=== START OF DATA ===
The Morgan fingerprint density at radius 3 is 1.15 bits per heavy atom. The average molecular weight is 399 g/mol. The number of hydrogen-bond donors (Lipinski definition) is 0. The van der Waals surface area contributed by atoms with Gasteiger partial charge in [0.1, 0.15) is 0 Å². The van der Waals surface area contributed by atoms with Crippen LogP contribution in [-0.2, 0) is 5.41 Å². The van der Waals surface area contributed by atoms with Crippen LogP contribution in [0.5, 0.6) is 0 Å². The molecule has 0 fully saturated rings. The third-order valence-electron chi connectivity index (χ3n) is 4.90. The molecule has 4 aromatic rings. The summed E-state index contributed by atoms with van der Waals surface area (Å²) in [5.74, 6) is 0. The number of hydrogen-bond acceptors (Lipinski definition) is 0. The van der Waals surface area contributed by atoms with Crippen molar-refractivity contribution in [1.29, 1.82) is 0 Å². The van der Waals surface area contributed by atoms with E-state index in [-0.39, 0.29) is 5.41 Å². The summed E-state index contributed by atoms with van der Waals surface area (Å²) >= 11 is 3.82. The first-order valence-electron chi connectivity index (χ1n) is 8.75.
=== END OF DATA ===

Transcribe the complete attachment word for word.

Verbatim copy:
The Morgan fingerprint density at radius 3 is 1.15 bits per heavy atom. The average molecular weight is 399 g/mol. The number of hydrogen-bond donors (Lipinski definition) is 0. The van der Waals surface area contributed by atoms with Gasteiger partial charge in [0.1, 0.15) is 0 Å². The van der Waals surface area contributed by atoms with Crippen LogP contribution in [-0.2, 0) is 5.41 Å². The van der Waals surface area contributed by atoms with Crippen LogP contribution in [0.5, 0.6) is 0 Å². The molecule has 0 fully saturated rings. The third-order valence-electron chi connectivity index (χ3n) is 4.90. The molecule has 4 aromatic rings. The summed E-state index contributed by atoms with van der Waals surface area (Å²) in [5.74, 6) is 0. The number of hydrogen-bond acceptors (Lipinski definition) is 0. The van der Waals surface area contributed by atoms with Crippen molar-refractivity contribution in [1.29, 1.82) is 0 Å². The van der Waals surface area contributed by atoms with E-state index in [-0.39, 0.29) is 5.41 Å². The summed E-state index contributed by atoms with van der Waals surface area (Å²) >= 11 is 3.82. The first-order valence-electron chi connectivity index (χ1n) is 8.75.